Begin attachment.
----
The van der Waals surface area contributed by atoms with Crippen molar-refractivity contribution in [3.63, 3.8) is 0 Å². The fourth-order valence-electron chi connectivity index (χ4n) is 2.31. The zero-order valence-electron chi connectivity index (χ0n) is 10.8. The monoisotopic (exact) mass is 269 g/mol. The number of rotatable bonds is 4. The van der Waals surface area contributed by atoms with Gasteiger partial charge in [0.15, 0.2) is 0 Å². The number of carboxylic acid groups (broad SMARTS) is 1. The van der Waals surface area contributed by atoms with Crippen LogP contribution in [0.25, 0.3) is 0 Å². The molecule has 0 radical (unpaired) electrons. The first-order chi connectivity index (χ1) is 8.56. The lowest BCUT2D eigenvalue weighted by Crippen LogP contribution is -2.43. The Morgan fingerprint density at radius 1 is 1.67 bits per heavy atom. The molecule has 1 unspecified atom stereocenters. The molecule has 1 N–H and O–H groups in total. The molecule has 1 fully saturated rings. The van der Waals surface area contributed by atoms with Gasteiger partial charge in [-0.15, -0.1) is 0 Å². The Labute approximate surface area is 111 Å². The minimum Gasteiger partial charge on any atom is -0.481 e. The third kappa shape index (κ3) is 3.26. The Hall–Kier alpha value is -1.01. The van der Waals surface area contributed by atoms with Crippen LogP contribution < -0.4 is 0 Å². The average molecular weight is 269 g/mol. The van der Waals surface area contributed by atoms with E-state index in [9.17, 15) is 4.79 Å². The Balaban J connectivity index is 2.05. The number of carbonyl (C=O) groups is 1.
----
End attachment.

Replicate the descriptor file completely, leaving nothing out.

The van der Waals surface area contributed by atoms with Crippen molar-refractivity contribution in [3.63, 3.8) is 0 Å². The fourth-order valence-electron chi connectivity index (χ4n) is 2.31. The zero-order valence-electron chi connectivity index (χ0n) is 10.8. The monoisotopic (exact) mass is 269 g/mol. The number of rotatable bonds is 4. The van der Waals surface area contributed by atoms with Gasteiger partial charge in [0.15, 0.2) is 0 Å². The number of carboxylic acid groups (broad SMARTS) is 1. The van der Waals surface area contributed by atoms with Crippen LogP contribution in [0.25, 0.3) is 0 Å². The molecule has 0 radical (unpaired) electrons. The first-order chi connectivity index (χ1) is 8.56. The lowest BCUT2D eigenvalue weighted by Crippen LogP contribution is -2.43. The Morgan fingerprint density at radius 1 is 1.67 bits per heavy atom. The molecule has 1 unspecified atom stereocenters. The molecule has 1 N–H and O–H groups in total. The molecule has 1 fully saturated rings. The van der Waals surface area contributed by atoms with Gasteiger partial charge in [-0.15, -0.1) is 0 Å². The Labute approximate surface area is 111 Å². The minimum Gasteiger partial charge on any atom is -0.481 e. The third kappa shape index (κ3) is 3.26. The Hall–Kier alpha value is -1.01. The van der Waals surface area contributed by atoms with Crippen LogP contribution < -0.4 is 0 Å². The average molecular weight is 269 g/mol. The van der Waals surface area contributed by atoms with E-state index in [9.17, 15) is 4.79 Å². The Balaban J connectivity index is 2.05. The number of carbonyl (C=O) groups is 1.